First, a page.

A coaxial transmission line can carry very fast rise time pulses because of its continuous nature and this enables a very rapidly changing voltage to be applied to the lasant gas in the optical cavity. The lasant gas is excited by an electrical impulse which propagates along the transmission line and so when an electrical pulse is injected into the transmission line this causes the lasant gas to ionise as the pulse propagates along the transmission line and so produces a travelling wave of ionisation in the optical cavity which moves from one end to the other.
Light is spontaneously emitted from the ionised lasant gas at the one end of the optical cavity and then this light stimulates the emission of radiation from the travelling ionised region as it moves forwards along the optical cavity towards the other end. Spontaneously emitted light which propagates in the radially outwards or backwards direction is, in general, absorbed by the solid dielectric material and it is only the light which propagates in the forwards direction and which stimulates the emission of further radiation which appears at the other end of the optical cavity and produces the laser output. Preferably the impedance of the transmission line and hence the speed of propagation of the travelling wave of ionisation along the optical cavity of the laser is matched to the lifetime of the excited state of the lasant gas.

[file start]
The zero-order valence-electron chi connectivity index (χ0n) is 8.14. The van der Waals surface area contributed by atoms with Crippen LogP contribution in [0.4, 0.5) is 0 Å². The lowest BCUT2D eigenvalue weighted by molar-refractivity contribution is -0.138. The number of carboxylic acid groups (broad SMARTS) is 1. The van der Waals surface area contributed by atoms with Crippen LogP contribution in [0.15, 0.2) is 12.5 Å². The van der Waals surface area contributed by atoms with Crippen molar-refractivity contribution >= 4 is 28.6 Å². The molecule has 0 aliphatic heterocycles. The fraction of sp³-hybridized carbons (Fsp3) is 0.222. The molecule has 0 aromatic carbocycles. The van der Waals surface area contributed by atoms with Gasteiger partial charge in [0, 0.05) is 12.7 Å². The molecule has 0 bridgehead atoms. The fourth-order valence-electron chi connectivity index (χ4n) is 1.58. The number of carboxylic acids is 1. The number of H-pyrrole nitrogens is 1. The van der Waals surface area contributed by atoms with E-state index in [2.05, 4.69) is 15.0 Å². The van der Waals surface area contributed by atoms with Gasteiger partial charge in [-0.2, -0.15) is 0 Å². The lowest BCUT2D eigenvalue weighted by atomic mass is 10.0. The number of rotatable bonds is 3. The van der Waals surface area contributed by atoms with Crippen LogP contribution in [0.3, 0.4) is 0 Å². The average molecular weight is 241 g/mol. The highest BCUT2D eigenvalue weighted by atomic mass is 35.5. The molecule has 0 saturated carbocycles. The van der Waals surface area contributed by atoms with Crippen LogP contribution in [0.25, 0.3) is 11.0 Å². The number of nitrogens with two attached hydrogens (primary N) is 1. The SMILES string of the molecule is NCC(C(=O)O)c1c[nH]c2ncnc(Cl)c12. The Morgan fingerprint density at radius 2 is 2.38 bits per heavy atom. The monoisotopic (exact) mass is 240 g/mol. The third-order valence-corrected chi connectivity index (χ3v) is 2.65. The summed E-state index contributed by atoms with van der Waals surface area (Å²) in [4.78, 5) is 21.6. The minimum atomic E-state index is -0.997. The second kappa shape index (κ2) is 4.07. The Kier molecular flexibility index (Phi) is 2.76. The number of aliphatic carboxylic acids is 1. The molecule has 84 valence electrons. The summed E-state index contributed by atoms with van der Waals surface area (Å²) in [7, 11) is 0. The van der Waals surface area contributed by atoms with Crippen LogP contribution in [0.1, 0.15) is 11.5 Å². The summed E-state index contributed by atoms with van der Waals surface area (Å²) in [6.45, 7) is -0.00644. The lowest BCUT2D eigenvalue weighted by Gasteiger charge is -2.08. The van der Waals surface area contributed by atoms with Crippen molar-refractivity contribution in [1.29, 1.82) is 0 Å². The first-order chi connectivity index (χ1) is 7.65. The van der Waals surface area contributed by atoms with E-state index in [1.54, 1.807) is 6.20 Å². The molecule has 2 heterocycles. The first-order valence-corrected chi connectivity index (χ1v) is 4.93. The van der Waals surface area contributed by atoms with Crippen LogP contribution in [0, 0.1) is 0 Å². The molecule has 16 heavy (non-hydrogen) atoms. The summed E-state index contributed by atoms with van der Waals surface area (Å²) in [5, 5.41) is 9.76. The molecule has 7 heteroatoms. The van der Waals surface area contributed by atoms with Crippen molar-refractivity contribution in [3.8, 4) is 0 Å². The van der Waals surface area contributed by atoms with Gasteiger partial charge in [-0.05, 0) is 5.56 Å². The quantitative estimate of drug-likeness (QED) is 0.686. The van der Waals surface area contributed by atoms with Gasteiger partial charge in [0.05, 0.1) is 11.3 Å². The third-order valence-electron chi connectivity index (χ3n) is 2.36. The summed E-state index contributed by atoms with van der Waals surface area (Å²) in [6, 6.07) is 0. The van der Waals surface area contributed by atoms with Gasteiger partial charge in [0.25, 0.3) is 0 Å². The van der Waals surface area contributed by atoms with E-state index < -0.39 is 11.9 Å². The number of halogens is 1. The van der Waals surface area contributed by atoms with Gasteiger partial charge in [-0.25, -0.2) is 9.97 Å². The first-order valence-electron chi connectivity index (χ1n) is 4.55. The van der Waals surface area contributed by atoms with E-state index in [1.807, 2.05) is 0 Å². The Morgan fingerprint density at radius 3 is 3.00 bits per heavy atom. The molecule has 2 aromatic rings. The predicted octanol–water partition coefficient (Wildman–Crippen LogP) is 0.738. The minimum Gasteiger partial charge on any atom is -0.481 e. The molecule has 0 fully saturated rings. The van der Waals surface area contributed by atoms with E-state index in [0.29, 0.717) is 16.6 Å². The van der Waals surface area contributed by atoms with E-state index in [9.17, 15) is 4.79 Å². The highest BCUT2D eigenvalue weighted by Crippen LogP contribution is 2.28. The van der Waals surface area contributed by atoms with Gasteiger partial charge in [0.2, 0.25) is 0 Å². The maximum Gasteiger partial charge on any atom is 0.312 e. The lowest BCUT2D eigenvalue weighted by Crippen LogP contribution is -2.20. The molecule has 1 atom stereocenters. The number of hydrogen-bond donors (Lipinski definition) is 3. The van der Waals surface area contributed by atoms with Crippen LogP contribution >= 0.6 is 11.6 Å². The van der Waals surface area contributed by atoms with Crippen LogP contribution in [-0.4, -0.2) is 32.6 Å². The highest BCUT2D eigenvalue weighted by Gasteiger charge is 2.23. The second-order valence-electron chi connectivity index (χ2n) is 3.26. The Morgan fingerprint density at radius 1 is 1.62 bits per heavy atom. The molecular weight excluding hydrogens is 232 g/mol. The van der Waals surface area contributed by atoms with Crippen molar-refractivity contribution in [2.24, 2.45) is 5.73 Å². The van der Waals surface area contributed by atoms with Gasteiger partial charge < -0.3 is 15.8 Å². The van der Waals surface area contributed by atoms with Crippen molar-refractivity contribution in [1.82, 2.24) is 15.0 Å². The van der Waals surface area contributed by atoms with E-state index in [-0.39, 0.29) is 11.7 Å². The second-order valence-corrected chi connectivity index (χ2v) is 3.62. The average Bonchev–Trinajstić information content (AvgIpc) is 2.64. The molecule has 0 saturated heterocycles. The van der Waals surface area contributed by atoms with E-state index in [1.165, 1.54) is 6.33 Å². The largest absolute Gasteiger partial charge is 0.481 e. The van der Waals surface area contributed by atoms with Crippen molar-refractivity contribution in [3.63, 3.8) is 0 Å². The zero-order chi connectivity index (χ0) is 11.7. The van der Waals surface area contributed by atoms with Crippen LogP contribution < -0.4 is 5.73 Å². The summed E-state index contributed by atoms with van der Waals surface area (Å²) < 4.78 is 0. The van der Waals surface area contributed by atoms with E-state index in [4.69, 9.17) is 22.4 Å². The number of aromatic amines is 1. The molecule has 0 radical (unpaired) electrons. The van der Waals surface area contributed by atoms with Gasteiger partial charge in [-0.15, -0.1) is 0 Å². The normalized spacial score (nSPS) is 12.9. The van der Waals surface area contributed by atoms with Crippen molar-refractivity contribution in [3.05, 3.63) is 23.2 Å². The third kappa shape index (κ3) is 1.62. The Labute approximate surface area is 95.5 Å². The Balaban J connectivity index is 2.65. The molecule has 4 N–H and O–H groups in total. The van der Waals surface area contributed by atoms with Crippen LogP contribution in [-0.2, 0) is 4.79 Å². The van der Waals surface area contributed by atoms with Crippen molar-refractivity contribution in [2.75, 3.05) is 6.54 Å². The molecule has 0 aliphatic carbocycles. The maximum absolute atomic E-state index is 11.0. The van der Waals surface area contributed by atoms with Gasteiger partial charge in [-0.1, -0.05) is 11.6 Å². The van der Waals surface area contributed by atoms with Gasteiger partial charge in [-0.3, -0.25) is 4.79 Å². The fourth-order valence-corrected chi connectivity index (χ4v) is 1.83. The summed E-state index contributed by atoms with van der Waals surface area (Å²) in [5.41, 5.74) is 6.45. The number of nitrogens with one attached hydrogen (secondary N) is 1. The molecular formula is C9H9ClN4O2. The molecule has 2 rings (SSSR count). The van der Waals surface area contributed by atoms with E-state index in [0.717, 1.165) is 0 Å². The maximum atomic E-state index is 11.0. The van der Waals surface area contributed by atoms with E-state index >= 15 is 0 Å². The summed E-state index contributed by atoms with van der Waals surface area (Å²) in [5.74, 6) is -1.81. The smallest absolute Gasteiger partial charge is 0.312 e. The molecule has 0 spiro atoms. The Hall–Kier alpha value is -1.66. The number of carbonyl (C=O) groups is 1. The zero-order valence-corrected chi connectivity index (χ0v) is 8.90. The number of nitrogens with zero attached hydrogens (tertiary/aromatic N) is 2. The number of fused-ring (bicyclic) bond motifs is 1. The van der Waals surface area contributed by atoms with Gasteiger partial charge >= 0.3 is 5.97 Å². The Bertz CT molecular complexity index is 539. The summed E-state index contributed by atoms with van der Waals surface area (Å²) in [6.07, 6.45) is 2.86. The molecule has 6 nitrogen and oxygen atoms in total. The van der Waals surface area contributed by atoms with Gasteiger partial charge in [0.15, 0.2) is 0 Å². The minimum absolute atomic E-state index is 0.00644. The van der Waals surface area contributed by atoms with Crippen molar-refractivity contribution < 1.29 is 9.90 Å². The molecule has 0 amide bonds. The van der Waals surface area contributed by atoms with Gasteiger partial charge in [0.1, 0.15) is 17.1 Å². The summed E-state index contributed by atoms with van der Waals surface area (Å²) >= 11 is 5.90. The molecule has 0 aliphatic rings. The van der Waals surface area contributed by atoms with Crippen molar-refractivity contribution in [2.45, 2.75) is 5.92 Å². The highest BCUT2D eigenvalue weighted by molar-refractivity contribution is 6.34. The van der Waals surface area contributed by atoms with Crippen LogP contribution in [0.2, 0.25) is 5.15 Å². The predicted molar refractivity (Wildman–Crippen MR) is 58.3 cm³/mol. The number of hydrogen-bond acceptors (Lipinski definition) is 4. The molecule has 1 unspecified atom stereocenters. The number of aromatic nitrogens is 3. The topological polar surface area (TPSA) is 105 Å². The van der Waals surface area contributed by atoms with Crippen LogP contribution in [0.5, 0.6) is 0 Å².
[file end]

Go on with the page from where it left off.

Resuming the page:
A laser in accordance with the present invention enables pulses with a rise time which is significantly shorter than that available using a conventional TEA laser to be applied to the lasant gas and this enables light in the ultraviolet and vacuum ultraviolet regions to be generated.